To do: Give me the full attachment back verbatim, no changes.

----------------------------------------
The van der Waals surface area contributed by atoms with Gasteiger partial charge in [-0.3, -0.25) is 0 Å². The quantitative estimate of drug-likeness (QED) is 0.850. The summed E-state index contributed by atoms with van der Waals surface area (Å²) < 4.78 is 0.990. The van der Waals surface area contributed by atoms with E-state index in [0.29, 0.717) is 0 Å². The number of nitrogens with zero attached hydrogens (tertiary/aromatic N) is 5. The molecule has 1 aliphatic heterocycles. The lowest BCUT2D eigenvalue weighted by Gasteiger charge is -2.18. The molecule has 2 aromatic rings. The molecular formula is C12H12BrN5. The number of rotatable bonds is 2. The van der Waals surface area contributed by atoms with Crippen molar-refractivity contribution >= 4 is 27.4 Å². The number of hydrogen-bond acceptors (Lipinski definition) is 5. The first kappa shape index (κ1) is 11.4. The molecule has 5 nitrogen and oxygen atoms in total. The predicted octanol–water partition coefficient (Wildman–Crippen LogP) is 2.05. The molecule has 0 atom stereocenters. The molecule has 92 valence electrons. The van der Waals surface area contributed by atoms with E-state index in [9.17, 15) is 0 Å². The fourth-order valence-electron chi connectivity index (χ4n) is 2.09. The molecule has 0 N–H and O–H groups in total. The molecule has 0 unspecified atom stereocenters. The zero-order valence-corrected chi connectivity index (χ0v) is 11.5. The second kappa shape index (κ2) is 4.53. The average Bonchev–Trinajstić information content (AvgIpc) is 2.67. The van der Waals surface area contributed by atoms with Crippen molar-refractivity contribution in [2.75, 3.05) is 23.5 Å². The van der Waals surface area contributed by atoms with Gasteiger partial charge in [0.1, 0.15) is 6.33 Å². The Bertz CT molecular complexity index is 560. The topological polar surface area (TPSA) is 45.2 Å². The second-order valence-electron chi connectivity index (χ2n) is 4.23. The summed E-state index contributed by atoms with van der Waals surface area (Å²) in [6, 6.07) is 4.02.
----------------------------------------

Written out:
The van der Waals surface area contributed by atoms with Gasteiger partial charge in [-0.3, -0.25) is 0 Å². The quantitative estimate of drug-likeness (QED) is 0.850. The summed E-state index contributed by atoms with van der Waals surface area (Å²) < 4.78 is 0.990. The van der Waals surface area contributed by atoms with E-state index in [0.29, 0.717) is 0 Å². The number of nitrogens with zero attached hydrogens (tertiary/aromatic N) is 5. The molecule has 1 aliphatic heterocycles. The lowest BCUT2D eigenvalue weighted by Gasteiger charge is -2.18. The molecule has 2 aromatic rings. The molecular formula is C12H12BrN5. The number of rotatable bonds is 2. The van der Waals surface area contributed by atoms with Crippen molar-refractivity contribution >= 4 is 27.4 Å². The number of hydrogen-bond acceptors (Lipinski definition) is 5. The first kappa shape index (κ1) is 11.4. The molecule has 5 nitrogen and oxygen atoms in total. The predicted octanol–water partition coefficient (Wildman–Crippen LogP) is 2.05. The molecule has 0 atom stereocenters. The molecule has 92 valence electrons. The van der Waals surface area contributed by atoms with E-state index in [9.17, 15) is 0 Å². The fourth-order valence-electron chi connectivity index (χ4n) is 2.09. The molecule has 0 N–H and O–H groups in total. The molecule has 0 unspecified atom stereocenters. The zero-order valence-corrected chi connectivity index (χ0v) is 11.5. The second kappa shape index (κ2) is 4.53. The average Bonchev–Trinajstić information content (AvgIpc) is 2.67. The van der Waals surface area contributed by atoms with Crippen molar-refractivity contribution in [2.75, 3.05) is 23.5 Å². The van der Waals surface area contributed by atoms with Gasteiger partial charge in [0.1, 0.15) is 6.33 Å². The Bertz CT molecular complexity index is 560. The topological polar surface area (TPSA) is 45.2 Å². The second-order valence-electron chi connectivity index (χ2n) is 4.23. The summed E-state index contributed by atoms with van der Waals surface area (Å²) in [6, 6.07) is 4.02.